The Social Security Trustees released their annual report yesterday, showing a small improvement in the system’s finances over the long-term. That’s rather surprising given that the recent recession has reduced the program’s revenues and brought forward the date when the program begins to drain money from the general budget — from 2016 last year to 2015 in the new report. The Trust Fund exhaustion date is 2037, the same as it was in last year’s report.
The new health care law is likely to increase the program’s revenues as employers reduce payroll-tax-free health insurance coverage and offset the reduction in employee compensation through higher wages that would be subject to payroll taxes. This sets up a competition between the health care law–induced increase in Social Security revenues and declines in revenues and increases in outlays for other reasons — a sluggish economy, improving longevity, the addition of another year at the end of the 75-year projection horizon, and changes in economic and demographic data, assumptions, and methods.
The positive revenue effect of the health care law (14 basis points) more than offsets the negative effects of all of the other factors (6 basis points) on the system’s long-range actuarial balance. That yields a total improvement of the program’s actuarial balance from –2.00 percent of taxable payroll to –1.92 percent. In next year’s report, however, this year’s “legislative” effects may be folded into changes from technical adjustments and incoming data. We may never know whether today’s assumptions on the revenue effects of the health care law are correct or not.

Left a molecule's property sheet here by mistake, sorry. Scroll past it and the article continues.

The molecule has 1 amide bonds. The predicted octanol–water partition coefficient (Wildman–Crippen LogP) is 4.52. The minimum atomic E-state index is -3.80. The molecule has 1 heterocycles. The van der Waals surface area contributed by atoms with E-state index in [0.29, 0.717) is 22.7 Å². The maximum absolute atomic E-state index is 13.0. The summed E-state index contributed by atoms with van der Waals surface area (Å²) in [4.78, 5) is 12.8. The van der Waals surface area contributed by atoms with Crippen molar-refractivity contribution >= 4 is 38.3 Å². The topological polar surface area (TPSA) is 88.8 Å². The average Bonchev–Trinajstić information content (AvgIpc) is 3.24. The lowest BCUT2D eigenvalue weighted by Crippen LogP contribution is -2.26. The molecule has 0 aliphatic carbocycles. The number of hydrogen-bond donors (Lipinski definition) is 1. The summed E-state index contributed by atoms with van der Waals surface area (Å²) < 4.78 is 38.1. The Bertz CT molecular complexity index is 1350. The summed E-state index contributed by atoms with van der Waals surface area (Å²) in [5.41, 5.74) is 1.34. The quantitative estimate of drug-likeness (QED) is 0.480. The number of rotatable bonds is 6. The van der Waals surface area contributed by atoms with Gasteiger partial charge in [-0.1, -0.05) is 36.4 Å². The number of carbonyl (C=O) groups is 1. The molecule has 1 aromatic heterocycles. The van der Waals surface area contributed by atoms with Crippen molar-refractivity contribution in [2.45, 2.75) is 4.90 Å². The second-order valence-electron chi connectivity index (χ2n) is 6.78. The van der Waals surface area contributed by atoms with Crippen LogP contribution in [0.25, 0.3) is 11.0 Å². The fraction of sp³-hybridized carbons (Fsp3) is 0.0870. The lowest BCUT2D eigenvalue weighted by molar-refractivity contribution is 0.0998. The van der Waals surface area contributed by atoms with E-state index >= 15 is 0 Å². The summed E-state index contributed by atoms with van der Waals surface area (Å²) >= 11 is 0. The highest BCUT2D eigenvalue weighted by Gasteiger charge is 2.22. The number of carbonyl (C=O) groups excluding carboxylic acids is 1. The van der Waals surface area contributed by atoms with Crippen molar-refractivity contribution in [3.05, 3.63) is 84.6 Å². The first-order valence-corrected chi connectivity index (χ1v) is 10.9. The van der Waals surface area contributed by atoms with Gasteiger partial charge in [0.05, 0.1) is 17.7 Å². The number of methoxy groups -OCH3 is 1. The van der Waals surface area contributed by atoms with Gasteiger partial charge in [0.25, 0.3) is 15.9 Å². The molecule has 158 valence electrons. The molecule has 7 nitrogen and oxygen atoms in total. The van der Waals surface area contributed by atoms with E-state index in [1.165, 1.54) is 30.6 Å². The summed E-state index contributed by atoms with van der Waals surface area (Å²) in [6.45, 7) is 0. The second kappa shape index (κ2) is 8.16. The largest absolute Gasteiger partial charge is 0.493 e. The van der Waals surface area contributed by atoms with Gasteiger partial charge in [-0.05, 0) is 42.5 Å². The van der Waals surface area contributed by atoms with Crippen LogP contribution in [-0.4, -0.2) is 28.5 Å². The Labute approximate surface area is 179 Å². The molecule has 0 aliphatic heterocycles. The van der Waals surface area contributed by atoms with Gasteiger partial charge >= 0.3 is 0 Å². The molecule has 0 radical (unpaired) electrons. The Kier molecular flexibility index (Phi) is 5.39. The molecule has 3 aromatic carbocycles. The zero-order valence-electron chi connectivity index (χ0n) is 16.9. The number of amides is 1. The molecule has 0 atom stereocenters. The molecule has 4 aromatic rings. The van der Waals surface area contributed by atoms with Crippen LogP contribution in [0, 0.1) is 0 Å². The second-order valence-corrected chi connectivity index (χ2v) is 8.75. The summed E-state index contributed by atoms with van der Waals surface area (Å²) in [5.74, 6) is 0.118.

It could be that those assumptions are too large, especially if Congress postpones the tax on Cadillac health care plans because of pressure from unions. It could also be too small if many employers decide to eliminate health insurance coverage and opt to pay the less costly penalty. On balance, I’ve concluded that, faced with such wide uncertainty about future outcomes, the Social Security trustees have chosen to be relatively conservative in their estimates of the health care law’s revenue effect.
Another curious item is that the program’s long-range imbalance increased from $15.1 trillion to $16.1 trillion. However, the report states that “the near-term negative effects on employment of the slightly deeper recession than assumed last year are offset by higher than expected real growth in the average earnings level” (Section D: Projections of Future Financial Status). As a result, the program’s total (infinite-horizon) imbalance ratio declines from 3.4 percent in 2009 to 3.3 percent today.
Note that a deeper recession and higher unemployment than was assumed last year does not necessarily justify a correspondingly faster recovery, with unchanged long-term equilibrium unemployment and earnings growth rates. The trustees are discounting the possibility that the unemployment rate may remain higher than was assumed last year and that, therefore, earnings may not rebound any faster compared to last year’s assumptions. It appears that that incoming data on unemployment and GDP growth played little if any role in informing assumptions about future earnings growth rates.
Finally, it should be noted that this year there were no public trustees to oversee and modulate the report as it was being produced.